Searchmetrics released a new study finding that the volume of Facebook shares a web page receives is closely correlated with how high it ranks in Google searches. "At the same time, too many Google AdSense ads on a page are likely to have a negative effect on search visibility," a representative for Searchmetrics tells WebProNews.
"The study analyzed search results from Google for 10,000 popular keywords and 300,000 websites in order to pick out the issues that correlate with a high Google ranking," the representative explains. "The findings come at a critical time when many websites, as you know, try to recover or make sense of the recent Google updates like Penguin and Panda."
According to the study, some of the top factor categories that correlate most highly with a successful Google ranking are:
1. Facebook Shares
2. Number of Backlinks
The firm highlights the following as key findings:
1. Social media signals show very high correlation with high rankings
2. Top brands appear to have a ranking advantage
3. Too much advertising is a handicap
4. Quantity of links is still important but quality is vital
5. Keyword domains still frequently attract top results
Social Media And Search Rankings
There's been a lot of talk about how social media's impact on search this week, with industry conference SMX Advanced having taken place. It's interesting to see this study site Facebook shares and Tweets as major signals. It's not incredibly surprising, given that these are two of the Internet's major social networks, but it is interesting that they top Google's own Google+.
At SMX, Google's Matt Cutts spoke briefly about the +1 button and Google+ as they relate to SEO. SMX's Danny Sullivan asked him about the topic, and he said (according to a liveblog), “When we look at +1, we’ve found it’s not necessarily the best quality signal right now.”
Sullivan asked Cutts if you have to be on Google+ to rank well in Google. According to the liveblog, his response was, “No!!!! It’s still early days on how valuable the Google+ data will be.”
That's not to say that Google+ isn't important to search, and if Google has its way, it will likely only grow in importance.
Here's an excerpt from the study about Google+:
Social media signals show extremely high correlation: social signals from Facebook, Twitter and Google+ are frequently associated with good rankings in Google's index.
A note on Google+: analyzing Google +1s with a Spearman correlation, we found a significant result of 0.41. From this we can assume that the quantity of +1s has the strongest correlation of any of the metrics analyzed in the study.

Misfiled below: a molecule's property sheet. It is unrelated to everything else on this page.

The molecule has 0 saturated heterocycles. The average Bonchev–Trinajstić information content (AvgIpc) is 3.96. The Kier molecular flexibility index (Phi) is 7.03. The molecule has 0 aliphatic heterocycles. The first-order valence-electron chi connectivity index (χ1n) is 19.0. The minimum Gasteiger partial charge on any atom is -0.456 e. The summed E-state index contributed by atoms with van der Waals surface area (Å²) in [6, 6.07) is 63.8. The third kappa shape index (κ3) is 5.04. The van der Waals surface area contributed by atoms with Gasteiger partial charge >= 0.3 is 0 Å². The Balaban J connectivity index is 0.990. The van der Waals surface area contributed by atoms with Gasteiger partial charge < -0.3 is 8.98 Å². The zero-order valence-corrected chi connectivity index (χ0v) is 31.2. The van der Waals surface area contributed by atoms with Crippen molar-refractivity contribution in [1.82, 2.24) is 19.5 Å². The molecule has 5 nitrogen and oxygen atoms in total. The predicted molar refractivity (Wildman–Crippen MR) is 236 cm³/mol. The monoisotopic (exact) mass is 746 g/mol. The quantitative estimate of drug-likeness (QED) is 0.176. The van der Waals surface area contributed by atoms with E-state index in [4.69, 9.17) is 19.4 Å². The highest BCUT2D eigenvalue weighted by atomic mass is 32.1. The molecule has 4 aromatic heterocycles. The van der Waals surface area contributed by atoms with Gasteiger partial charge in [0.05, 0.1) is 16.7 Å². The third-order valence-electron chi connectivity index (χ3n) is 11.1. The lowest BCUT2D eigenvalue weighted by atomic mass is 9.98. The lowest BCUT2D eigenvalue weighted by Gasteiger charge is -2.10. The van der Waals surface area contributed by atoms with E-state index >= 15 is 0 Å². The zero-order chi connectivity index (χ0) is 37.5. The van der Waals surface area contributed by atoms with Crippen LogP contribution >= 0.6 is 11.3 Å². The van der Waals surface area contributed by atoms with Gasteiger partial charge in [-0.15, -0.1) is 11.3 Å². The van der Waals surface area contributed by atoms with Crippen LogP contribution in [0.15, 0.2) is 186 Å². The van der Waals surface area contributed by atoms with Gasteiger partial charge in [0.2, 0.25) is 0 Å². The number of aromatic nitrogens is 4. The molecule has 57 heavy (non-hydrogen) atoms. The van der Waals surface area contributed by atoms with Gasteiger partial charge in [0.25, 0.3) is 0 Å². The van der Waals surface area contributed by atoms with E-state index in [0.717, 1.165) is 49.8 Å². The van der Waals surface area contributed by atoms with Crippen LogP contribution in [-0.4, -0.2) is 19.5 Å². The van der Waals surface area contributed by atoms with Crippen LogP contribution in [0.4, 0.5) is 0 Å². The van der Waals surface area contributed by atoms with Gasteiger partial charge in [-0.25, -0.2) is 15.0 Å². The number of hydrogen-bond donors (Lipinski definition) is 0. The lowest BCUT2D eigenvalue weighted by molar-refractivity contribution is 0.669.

However, we have not included this figure in the overview because we consider it to be too unreliable. This is because Google+ does not currently have enough users and the possibility of a +1 leading directly to changes in SERPs follows accordingly, since pages receive +1s in the order that they would already be placed without them. When Google+ has values that are stronger and more independent from SERPs, these values will also be included in the overview. That Google is trying to make Google+ an important player is indisputable and therefore SEOs should be sure to keep an eye on further developments.
Then there's the fact that your Google+ profile is still directly tied to authorship in Google, and that helps you search visibility. It's also heavily used in Google's personalized results (Search Plus Your World), which we see all the time.
Just don't expect +1s to be as valuable as Facebook likes or tweets unless Google+ growth gets to Facebook or Twitter-like numbers.
In fact, there was also some talk at SMX about Pinterest being a significant signal for Google. Even though the social network is still in its infancy, it's gained a lot of popularity very quickly.
Bing's Duane Forrester, in discussing Penguin recovery, recently wrote, “It didn’t take long for the Pin It button to start popping up on websites. And it didn’t take a passing grade on the MENSA quiz to see it coming, did it? Rapid growth, huge adoption, media buzz, your friends recommending it, and so it goes. An exercise in obviousness that you’d better pay attention to this little gem.”
Of course, the same session suggested that Google+ was a huge signal, beating out the others. Here are a couple of tweets straight from the session:
Of course different signals will be stronger for different sites. It's likely that any of them can play a significant role with enough engagement.